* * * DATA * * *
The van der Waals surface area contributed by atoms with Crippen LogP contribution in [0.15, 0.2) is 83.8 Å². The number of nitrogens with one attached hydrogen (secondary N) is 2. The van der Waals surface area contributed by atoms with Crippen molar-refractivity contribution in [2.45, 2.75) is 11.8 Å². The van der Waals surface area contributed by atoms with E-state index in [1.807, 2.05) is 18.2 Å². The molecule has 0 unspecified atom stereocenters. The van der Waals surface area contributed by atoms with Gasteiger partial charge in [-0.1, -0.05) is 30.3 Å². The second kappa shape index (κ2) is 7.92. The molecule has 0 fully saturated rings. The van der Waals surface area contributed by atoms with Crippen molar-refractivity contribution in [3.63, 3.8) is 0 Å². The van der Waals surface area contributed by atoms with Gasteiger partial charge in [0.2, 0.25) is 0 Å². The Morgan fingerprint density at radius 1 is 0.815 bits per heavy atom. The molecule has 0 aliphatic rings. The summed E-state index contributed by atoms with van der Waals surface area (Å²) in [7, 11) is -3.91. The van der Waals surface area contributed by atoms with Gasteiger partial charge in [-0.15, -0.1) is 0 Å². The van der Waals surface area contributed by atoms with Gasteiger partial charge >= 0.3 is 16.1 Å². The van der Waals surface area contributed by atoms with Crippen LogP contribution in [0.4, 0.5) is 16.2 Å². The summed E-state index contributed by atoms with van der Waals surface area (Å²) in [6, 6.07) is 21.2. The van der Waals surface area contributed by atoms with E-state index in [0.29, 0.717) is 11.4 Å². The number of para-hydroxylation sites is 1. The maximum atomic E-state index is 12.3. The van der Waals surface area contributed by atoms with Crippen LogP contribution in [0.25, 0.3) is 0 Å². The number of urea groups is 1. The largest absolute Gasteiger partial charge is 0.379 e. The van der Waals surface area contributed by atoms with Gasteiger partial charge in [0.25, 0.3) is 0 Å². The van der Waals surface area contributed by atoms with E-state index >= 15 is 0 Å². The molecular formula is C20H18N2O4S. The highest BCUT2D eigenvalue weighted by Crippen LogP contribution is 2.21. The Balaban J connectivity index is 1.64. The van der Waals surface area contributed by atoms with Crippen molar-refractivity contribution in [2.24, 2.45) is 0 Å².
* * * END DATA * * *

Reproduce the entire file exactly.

The van der Waals surface area contributed by atoms with Crippen LogP contribution in [0.15, 0.2) is 83.8 Å². The number of nitrogens with one attached hydrogen (secondary N) is 2. The van der Waals surface area contributed by atoms with Crippen molar-refractivity contribution in [2.45, 2.75) is 11.8 Å². The van der Waals surface area contributed by atoms with E-state index in [1.807, 2.05) is 18.2 Å². The molecule has 0 unspecified atom stereocenters. The van der Waals surface area contributed by atoms with Gasteiger partial charge in [-0.1, -0.05) is 30.3 Å². The second kappa shape index (κ2) is 7.92. The molecule has 0 fully saturated rings. The van der Waals surface area contributed by atoms with Crippen molar-refractivity contribution in [3.63, 3.8) is 0 Å². The van der Waals surface area contributed by atoms with Gasteiger partial charge in [0.2, 0.25) is 0 Å². The Morgan fingerprint density at radius 1 is 0.815 bits per heavy atom. The molecule has 0 aliphatic rings. The summed E-state index contributed by atoms with van der Waals surface area (Å²) in [7, 11) is -3.91. The van der Waals surface area contributed by atoms with Gasteiger partial charge in [-0.15, -0.1) is 0 Å². The van der Waals surface area contributed by atoms with Gasteiger partial charge >= 0.3 is 16.1 Å². The van der Waals surface area contributed by atoms with Crippen LogP contribution in [0.4, 0.5) is 16.2 Å². The summed E-state index contributed by atoms with van der Waals surface area (Å²) in [6, 6.07) is 21.2. The van der Waals surface area contributed by atoms with E-state index in [0.29, 0.717) is 11.4 Å². The number of para-hydroxylation sites is 1. The maximum atomic E-state index is 12.3. The van der Waals surface area contributed by atoms with Crippen LogP contribution in [0.25, 0.3) is 0 Å². The number of urea groups is 1. The largest absolute Gasteiger partial charge is 0.379 e. The van der Waals surface area contributed by atoms with Gasteiger partial charge in [0.25, 0.3) is 0 Å². The van der Waals surface area contributed by atoms with E-state index >= 15 is 0 Å². The molecular formula is C20H18N2O4S. The highest BCUT2D eigenvalue weighted by Crippen LogP contribution is 2.21. The Balaban J connectivity index is 1.64. The van der Waals surface area contributed by atoms with Crippen molar-refractivity contribution in [2.24, 2.45) is 0 Å².